Now, I realize I’m not in a particularly convincing position to be lecturing on what a person should or should not be looking for in a spouse. But, I do think it is a sad state of affairs if the getting married part of getting married is so important that “settling for Mr. Good Enough” is what we’ve come to. Why settle at all? Be happy in your own skin and in your own life to live it fully and when you cross paths with Mr. or Ms. Right you will say “You are great!” and "enough" won’t figure into the equation.

I feel the same way about sweets. For example, these days I would never eat a Chips Ahoy chocolate chip cookie. Once upon a time in college we’d put those hard, chocolate-y chipped hockey pucks in the toaster in the hopes of awakening some home baked goodness (and often starting small fires in the dining halls). They never really satisfied although I guess next to nothing else they could have been considered “good enough.” Desperate times lead to mediocre cookies.
But thankfully these are not desperate times and we have more control over what we ingest--except when a treat is unexpectedly given to us. The last time I was at the hair salon (a.k.a. my home away from home) I was offered something that looked like chocolate chip biscotti. I gave a skeptical eye to my thinks-he's-Warren Beatty-in-Shampoo-hairdresser who promised me they were "amazing." Not true. The minute I popped the nugget I chose from the Ziploc bag into my mouth I realized it was mandelbrot (made with oil and not butter) and I was stuck chomping on a dry, dusty, tasteless cookie. A joyless waste of time and calories. And what was I going to do? Spit it out? I swallowed and begged for water.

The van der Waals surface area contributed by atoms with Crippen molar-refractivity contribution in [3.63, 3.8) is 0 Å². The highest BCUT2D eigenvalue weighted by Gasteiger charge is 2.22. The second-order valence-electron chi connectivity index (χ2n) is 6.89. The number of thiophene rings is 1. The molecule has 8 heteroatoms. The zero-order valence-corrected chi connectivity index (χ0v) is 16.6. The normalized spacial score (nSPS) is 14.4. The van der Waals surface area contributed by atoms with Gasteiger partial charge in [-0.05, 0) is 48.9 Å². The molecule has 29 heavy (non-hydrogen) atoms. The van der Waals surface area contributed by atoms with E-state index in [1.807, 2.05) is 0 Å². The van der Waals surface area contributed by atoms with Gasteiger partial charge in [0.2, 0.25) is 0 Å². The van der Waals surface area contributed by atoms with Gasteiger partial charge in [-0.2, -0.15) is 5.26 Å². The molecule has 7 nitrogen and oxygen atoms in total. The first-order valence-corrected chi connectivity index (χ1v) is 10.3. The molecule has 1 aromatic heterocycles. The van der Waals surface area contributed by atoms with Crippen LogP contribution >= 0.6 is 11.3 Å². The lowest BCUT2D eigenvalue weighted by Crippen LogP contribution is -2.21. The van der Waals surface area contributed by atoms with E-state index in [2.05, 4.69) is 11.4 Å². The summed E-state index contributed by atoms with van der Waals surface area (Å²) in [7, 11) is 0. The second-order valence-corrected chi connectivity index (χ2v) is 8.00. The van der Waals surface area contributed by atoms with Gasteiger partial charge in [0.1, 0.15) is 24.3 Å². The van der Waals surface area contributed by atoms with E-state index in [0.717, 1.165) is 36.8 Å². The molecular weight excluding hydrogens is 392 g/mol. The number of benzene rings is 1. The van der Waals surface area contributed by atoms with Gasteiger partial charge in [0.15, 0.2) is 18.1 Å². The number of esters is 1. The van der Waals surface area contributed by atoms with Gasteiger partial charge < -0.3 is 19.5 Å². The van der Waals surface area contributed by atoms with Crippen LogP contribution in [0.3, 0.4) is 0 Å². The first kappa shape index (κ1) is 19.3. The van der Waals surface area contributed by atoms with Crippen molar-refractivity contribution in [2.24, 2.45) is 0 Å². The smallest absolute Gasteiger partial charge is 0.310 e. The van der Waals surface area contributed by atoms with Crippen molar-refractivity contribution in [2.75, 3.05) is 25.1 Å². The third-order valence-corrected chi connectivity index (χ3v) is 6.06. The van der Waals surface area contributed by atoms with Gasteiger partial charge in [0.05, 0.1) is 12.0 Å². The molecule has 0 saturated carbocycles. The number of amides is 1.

Knowing that this week a lot of kids are home on vacation I was thinking about ways to make their favorite treats even better. Why "settle" if it isn't the best? (Or at least better). Thumbing through my stack of recipe clippings I found one that appeared in the Times a few years ago for Caramelized Brown Butter Rice Krispies Treats. Sound great, don't they? Thank goodness I did some googling and came upon several postings by people who’d made them only to find themselves using their teeth as saws—the treats cooled to rock hard. So, I just played with the original recipe, upgraded the ingredients and hoped to bring them to a grown up level without alienating the small set eagerly awaiting a buttery, marshmallow crunchy square that is definitely better than good enough. I think that’s a good lesson to teach early and often.

Not Settling Brown Butter Rice Cereal Treats Ingredients
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4 Tablespoons European Style Butter (I used Plugra)
10 ounces of better marshmallows (mine were from Whole Foods and were on sale! $1.42)
6 cups brown rice cereal (Erewon from the health food store)
¼ teaspoon Maldon sea salt

Butter an 8” square baking pan.

In a large pot over medium high heat melt butter until it turns dark golden and gives off a nutty aroma.
Lower heat to low and add marshmallows.
Stir until marshmallows melt completely and add salt.
Take off heat and stir in cereal quickly to coat completely. A silicone or plastic spoon or spatula is helpful here.
Spoon cereal into prepared pan using wax paper to help press the mixture down evenly.
Let cool and cut into squares.
Yield: 16 2” squares or however many of whatever size you want.


Blizzard 2010 Playing with Grains